Separately, the week before last, a consortium of industry organizations, including GFMA, SIFMA, ISDA, and the Financial Services Roundtable filed one letter, and the Futures Industry Association another, that cautioned the Basel Committee on Banking Supervision from adopting rules that might penalize banks that have FCM subsidiaries that engage in cleared swaps, futures or options business for their customers. The proposed rules might do this by requiring banks to take leverage capital charges for the exposure BIS posits FCMs have to clearing houses on the one side, and customers, on the other, in connection with each cleared customer swap, futures or options transaction. In other words, BIS proposes to deconstruct what FCMs consider to be agency transactions on behalf of their customers into two separate principal-like transactions for capital computation purposes. However, the proposal seems to ignore that FCMs should have no liability to their customers if a clearinghouse fails, and that customers post margin to offset their exposure to FCMs. According to FIA, the proposed leverage capital charges,

"…will make client clearing economically unviable for clearing member banks and prohibitively expensive for end users. These high capital charges will be passed down to customers in the form of fees. Where derivatives must be cleared through CCPs (such as swaps in the United States), end-users may elect not to hedge with these derivatives at all rather than pay the high fees associated with client clearing. Where derivatives are not mandated to be cleared through CCPs, end-users may elect to engage in bilateral, uncleared trades. All of these consequences would make the market less, rather than more, safe."

My View
When will regulators step back and think about regulation holistically? If the goal is to lessen customers' exposure to their brokers, why propose regulations potentially to increase their exposure (reversing decades of law interpretation to do so)? If the goal is to promote central clearing why propose regulations to discourage central clearing?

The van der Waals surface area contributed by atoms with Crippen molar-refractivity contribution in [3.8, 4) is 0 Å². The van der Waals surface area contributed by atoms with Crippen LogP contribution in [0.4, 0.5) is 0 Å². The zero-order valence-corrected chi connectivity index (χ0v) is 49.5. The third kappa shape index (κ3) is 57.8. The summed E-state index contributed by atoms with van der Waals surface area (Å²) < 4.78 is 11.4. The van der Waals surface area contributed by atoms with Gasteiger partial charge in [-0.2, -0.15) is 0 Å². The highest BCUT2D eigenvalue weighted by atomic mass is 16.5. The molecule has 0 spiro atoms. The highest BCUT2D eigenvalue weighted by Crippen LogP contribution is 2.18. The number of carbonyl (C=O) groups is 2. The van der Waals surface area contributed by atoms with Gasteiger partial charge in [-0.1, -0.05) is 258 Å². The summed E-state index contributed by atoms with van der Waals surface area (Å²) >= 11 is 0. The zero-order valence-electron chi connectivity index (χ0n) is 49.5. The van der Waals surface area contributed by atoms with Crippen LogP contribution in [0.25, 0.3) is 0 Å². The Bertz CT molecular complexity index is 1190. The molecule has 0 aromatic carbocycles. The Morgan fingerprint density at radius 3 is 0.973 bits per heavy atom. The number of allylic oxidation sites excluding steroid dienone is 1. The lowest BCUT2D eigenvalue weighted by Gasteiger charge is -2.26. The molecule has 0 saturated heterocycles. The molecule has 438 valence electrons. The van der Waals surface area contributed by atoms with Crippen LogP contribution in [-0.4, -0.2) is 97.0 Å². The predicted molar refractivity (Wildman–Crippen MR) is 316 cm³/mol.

Help to Broker Dealers (Regarding Suitability Assessments) and CPOs and CTAs (Regarding Disclosures): The US Financial Industry Regulatory Authority (FINRA) issued a Regulatory Notice setting forth observations and recommendations regarding firms' compliance with its new suitability rule (2111; keep in mind, that for broker dealers suitability assessments are required for institutional customers in addition to retail customers unless certain criteria are satisfied). Separately, the National Futures Association issued a revised guide for Commodity Pool Operators and Commodity Trading Advisors in connection with their preparation of disclosure documents, to reflect changes in CFTC rules that became effective during August 2013.

More Madoff Fallout: SEC Charges Madoff Accountant for Role in Creating False Books and Records: The SEC charged Paul Konigsberg with creating false books and records in connection with Bernard Madoff's Ponzi scheme. These books and records, including inaccurate trade confirmations, were alleged to have been used to help defraud many of Madoff's oldest and wealthiest clients.  The US Attorney's Office for the Southern District of NY filed criminal charges against Mr. Konigsberg too related to this matter. The SEC seeks return of ill-gotten gains, penalties and an injunction. In connection with his criminal matter, Mr. Konigsberg faces up to 40 years in prison in addition to fines and disgorgement requirements.

Just Like the CFTC, ESMA is Considering the Application of its Rules to Transactions between non-EU entities: The European Securities and Markets Authority (ESMA) had been scheduled to submit to the European Commission by  September 25, 2013, its proposed technical standards related to the application of EMIR – the European equivalent of Title VII of Dodd Frank – to transactions between non-EU entities with a direct, substantial and foreseeable effect within the EU. The new deadline is November 15, 2013.

When a Regulator Announces it Will Not Bring an Enforcement Action, That's News; CFTC Ceases 2008 Silver Markets' Investigation: The CFTC announced this week that it will not bring an enforcement action related to alleged manipulation of the silver markets in 2008 that its Division of Enforcement began investigating that year. The CFTC commenced its investigation (and publicly confirmed it) after receiving complaints regarding silver prices. The CFTC made its decision not to bring any charges, after spending more than 7,000 enforcement staff hours and reviewing market fundamentals and trading between cash, futures and over the counter markets.